Date of Award

August 2013

Degree Type


Degree Name

Doctor of Philosophy



First Advisor

Susan Dean-Baar

Committee Members

Sally Lundeen, Larry G. Martin, Karen Morin, JoAnn Appleyard


Attrition, Nursing Education, Nursing Students, Reading Comprehension







Debra L. Lajoie, MSN

The University of Wisconsin-Milwaukee

December, 2013

Under the Supervision of Susan Dean-Baar, PhD, RN, FAAN

The goals of nursing faculty and administrators are to select students most capable of completing the nursing program and to provide academic support needed for program completion. However, despite stronger entrance requirements, educators are still baffled by the persistent attrition from nursing education programs. The purpose of this study was to describe and compare the level of reading comprehension of two groups of students, a pre-nursing student group and a senior nursing student group, to begin to understanding the level of reading comprehension found in the nursing student population. This could contribute to future research to determine whether reading ability might be an unexplored variable contributing to the persistent attrition of nursing students from baccalaureate programs at a time when resources in these programs are limited, and the demand for a competent and diverse workforce continues to increase. This study used a descriptive, quantitative, non-experimental design.

Reading comprehension was measured using the Nelson-Denny Reading Test (NDRT). The findings of this study showed that both the pre-nursing and senior nursing students' levels of reading comprehension are low. The mean grade equivalent score for the pre-nursing student sample was 10.09, and 14.75 for the senior nursing student sample. Pre-nursing and senior nursing students scored below the standardization norms for comparable college students, and senior nursing students also scored below the standardization values for other health profession students at a comparable level of education. Senior nursing students scored at a higher level than pre-nursing students, however, it is not known if this reflects growth in reading ability with exposure to higher levels of post-secondary education or student attrition.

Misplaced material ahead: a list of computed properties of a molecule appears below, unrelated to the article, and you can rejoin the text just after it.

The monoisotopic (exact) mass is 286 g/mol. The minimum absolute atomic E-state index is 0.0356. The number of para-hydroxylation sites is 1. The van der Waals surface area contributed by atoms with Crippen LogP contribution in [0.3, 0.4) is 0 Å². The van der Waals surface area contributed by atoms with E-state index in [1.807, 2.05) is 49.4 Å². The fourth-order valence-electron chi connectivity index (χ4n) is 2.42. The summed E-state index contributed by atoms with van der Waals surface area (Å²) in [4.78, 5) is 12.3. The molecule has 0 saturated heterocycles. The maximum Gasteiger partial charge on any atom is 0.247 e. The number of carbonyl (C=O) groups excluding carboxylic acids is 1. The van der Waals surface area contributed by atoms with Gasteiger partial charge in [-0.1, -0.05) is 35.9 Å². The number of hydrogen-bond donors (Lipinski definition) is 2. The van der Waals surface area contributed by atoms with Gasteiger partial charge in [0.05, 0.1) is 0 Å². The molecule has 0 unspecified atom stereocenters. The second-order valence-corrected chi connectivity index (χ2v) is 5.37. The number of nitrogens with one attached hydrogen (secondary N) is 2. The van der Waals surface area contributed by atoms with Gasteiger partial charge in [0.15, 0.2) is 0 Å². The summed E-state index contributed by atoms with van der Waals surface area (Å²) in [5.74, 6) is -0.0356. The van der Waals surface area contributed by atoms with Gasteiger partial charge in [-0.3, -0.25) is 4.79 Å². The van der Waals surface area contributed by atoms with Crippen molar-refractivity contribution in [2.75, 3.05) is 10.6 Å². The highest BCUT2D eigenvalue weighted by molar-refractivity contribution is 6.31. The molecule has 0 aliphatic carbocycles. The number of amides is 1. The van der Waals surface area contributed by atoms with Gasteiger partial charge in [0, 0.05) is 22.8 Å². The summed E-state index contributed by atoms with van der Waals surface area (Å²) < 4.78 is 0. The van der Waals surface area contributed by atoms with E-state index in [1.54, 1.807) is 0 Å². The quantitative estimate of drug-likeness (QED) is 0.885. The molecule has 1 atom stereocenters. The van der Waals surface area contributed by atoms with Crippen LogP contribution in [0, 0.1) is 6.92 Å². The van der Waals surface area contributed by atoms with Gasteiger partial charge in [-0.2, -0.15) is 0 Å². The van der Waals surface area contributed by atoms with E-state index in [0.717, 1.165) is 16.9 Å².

Student perceptions of their college reading expectations or experiences were assessed using a five-point Likert scale. Pre-nursing students were extremely optimistic in their abilities to successfully complete their reading assignments, while the seniors were much more realistic and described challenges completing assigned readings.

Selected demographics variables were compared with reading scores using simultaneous multiple regression. Three demographic predictors collectively accounted for 51.9% of the variance: (1) group (pre-nursing or senior student), (2) self-reported hours spent working per week, and (3) number of hours spent reading per week. The number of self-reported hours spent working per week was not a significant predictor of the student's total reading score. Limitations of the study included the use of a nonrandomized sample which limits the ability to generalize the findings beyond the sample population, homogeneity of the sample, the use of self-reported measures, and time limitations, which included the age of the normative sample and test administration time limits. This study supports the need for further research in the areas of reading comprehension and student academic outcomes. This will contribute to the emerging body of research describing academic literacy, discipline-specific literacy, and the literacy needs of English language learners.